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How Ty Lawson learned to tune out the noise

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It's no secret Ty Lawson struggled to start the season. Now, he's leading the Denver Nuggets like the $48 million man he is. The key to Lawson's revival? Remembering to just be himself.

Chris Humphreys-USA TODAY Sports

TORONTO -- Asked about Ty Lawson's season Tuesday, Denver Nuggets head coach George Karl paused for two seconds before responding.

"It depends when you're asking me that question," Karl said. "Now, I think he's great. I was ready to strangle him about six weeks ago."

Six weeks ago, Lawson was averaging 13.6 points per game, shooting 40.8 percent from the field, 30.8 percent on three-pointers and 69.2 percent on free throws. At the time, the Nuggets were 17-15 with a brutal schedule that saw them play 22 of their first 32 games on the road.

Lawson had a scoreless night in mid-November, shooting 0-for-7 against Miami. In early December he scored two points on 1-for-10 shooting in Indiana. To close out 2012, he scored three points and made only one of his seven attempts in Memphis. Before the new year, Lawson had numerous late-game blunders and made just 36.3 percent of his fourth-quarter shot attempts.

It was the worst stretch of the fourth-year point guard's career, and it came on the heels of signing a four-year, $48 million extension to stay in Denver a day before opening night.

"Ty's in a position where he goes through a contract situation and I think he came into the season a little distracted," Karl said. "There are not many players in this league who can be very successful distracted and unfocused. This game is a mental game as much as it is a physical game."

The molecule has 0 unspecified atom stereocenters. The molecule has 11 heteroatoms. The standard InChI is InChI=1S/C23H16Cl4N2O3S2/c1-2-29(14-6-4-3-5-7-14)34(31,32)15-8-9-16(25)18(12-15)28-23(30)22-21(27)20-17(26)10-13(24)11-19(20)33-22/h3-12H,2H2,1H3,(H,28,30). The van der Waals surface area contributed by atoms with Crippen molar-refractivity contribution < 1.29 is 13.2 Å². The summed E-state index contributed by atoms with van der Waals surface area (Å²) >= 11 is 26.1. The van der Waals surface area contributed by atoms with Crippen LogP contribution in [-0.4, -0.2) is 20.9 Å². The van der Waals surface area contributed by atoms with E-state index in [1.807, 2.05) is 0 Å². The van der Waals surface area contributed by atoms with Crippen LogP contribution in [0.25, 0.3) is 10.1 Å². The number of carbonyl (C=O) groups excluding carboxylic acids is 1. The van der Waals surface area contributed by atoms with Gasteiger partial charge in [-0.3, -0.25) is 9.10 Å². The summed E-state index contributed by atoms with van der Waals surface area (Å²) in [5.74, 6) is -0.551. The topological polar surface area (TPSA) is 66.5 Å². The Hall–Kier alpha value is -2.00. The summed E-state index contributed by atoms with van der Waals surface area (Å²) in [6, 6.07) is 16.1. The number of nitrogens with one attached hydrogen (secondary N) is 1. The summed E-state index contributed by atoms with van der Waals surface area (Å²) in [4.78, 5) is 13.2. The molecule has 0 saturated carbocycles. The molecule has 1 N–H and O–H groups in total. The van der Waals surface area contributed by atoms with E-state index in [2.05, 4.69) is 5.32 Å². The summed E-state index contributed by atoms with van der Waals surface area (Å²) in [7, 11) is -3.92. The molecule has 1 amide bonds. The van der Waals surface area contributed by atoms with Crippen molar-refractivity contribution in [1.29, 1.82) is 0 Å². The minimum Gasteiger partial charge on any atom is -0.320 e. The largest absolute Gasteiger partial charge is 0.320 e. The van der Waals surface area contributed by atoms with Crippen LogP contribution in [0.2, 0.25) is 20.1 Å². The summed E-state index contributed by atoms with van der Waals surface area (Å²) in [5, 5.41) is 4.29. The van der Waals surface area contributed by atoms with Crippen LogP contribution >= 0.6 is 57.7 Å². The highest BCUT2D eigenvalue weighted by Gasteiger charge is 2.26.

Lawson said that earlier in the season he was "probably listening to other people's influences." For someone known for aggressiveness, decisiveness and improving incrementally from year to year, this was surprising. Receiving that raise, he was supposed to challenge for an All-Star spot, not find himself falling backward.


Chris Humphreys-USA TODAY Sports

Since January, though, Lawson turned his campaign around like a hapless defender on a fast break. If he started the season the way he started 2013, he could be playing in this weekend's main attraction in Houston. The shift in that span has been staggering: 18.9 points per game on 48.8 percent shooting, 44.3 percent from behind the three-point line, 80.6 percent from the free throw line. In the fourth quarter, he's shooting 59.7 percent. When his team needs him to create, he's getting the looks he wants and converting them.

"[It's] just probably getting used to the teammates, finding out where I can get my shots at and just taking more shots, being more aggressive, more confident in my shot," Lawson said. "And I think just personally playing my game instead of second-guessing myself."